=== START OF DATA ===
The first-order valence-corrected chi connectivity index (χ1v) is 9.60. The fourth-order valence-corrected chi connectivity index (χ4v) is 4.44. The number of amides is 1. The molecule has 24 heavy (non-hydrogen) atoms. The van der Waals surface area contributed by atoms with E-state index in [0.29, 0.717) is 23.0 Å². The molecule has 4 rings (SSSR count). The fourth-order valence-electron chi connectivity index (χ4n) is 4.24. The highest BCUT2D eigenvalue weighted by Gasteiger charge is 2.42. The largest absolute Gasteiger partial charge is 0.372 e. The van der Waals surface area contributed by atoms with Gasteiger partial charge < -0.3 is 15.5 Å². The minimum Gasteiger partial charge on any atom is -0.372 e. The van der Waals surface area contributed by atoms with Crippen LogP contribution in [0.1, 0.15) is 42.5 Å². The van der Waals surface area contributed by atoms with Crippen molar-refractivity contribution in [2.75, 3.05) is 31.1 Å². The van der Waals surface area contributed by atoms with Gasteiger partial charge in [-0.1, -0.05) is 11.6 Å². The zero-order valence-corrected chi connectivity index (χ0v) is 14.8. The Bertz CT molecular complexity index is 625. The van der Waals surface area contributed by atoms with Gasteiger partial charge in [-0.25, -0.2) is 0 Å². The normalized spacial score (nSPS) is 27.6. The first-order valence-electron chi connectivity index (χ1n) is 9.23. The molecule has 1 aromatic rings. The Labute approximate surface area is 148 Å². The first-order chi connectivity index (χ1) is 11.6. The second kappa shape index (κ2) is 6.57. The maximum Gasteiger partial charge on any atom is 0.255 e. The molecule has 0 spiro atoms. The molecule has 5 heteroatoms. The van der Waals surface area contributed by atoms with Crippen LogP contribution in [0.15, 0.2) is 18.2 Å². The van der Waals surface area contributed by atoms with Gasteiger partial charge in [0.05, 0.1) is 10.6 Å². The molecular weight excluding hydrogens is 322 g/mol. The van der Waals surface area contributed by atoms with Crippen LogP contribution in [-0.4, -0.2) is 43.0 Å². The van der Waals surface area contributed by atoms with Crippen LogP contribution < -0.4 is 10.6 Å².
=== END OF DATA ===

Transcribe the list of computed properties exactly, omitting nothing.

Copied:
The first-order valence-corrected chi connectivity index (χ1v) is 9.60. The fourth-order valence-corrected chi connectivity index (χ4v) is 4.44. The number of amides is 1. The molecule has 24 heavy (non-hydrogen) atoms. The van der Waals surface area contributed by atoms with E-state index in [0.29, 0.717) is 23.0 Å². The molecule has 4 rings (SSSR count). The fourth-order valence-electron chi connectivity index (χ4n) is 4.24. The highest BCUT2D eigenvalue weighted by Gasteiger charge is 2.42. The largest absolute Gasteiger partial charge is 0.372 e. The van der Waals surface area contributed by atoms with Gasteiger partial charge < -0.3 is 15.5 Å². The minimum Gasteiger partial charge on any atom is -0.372 e. The van der Waals surface area contributed by atoms with Crippen LogP contribution in [0.1, 0.15) is 42.5 Å². The van der Waals surface area contributed by atoms with Crippen molar-refractivity contribution in [2.75, 3.05) is 31.1 Å². The van der Waals surface area contributed by atoms with Gasteiger partial charge in [-0.1, -0.05) is 11.6 Å². The zero-order valence-corrected chi connectivity index (χ0v) is 14.8. The Bertz CT molecular complexity index is 625. The van der Waals surface area contributed by atoms with Gasteiger partial charge in [-0.25, -0.2) is 0 Å². The normalized spacial score (nSPS) is 27.6. The first-order valence-electron chi connectivity index (χ1n) is 9.23. The molecule has 1 aromatic rings. The Labute approximate surface area is 148 Å². The first-order chi connectivity index (χ1) is 11.6. The second kappa shape index (κ2) is 6.57. The maximum Gasteiger partial charge on any atom is 0.255 e. The molecule has 0 spiro atoms. The molecule has 5 heteroatoms. The van der Waals surface area contributed by atoms with Crippen LogP contribution in [0.15, 0.2) is 18.2 Å². The van der Waals surface area contributed by atoms with Gasteiger partial charge in [0.05, 0.1) is 10.6 Å². The molecular weight excluding hydrogens is 322 g/mol. The van der Waals surface area contributed by atoms with Crippen LogP contribution in [-0.4, -0.2) is 43.0 Å². The van der Waals surface area contributed by atoms with Crippen LogP contribution < -0.4 is 10.6 Å².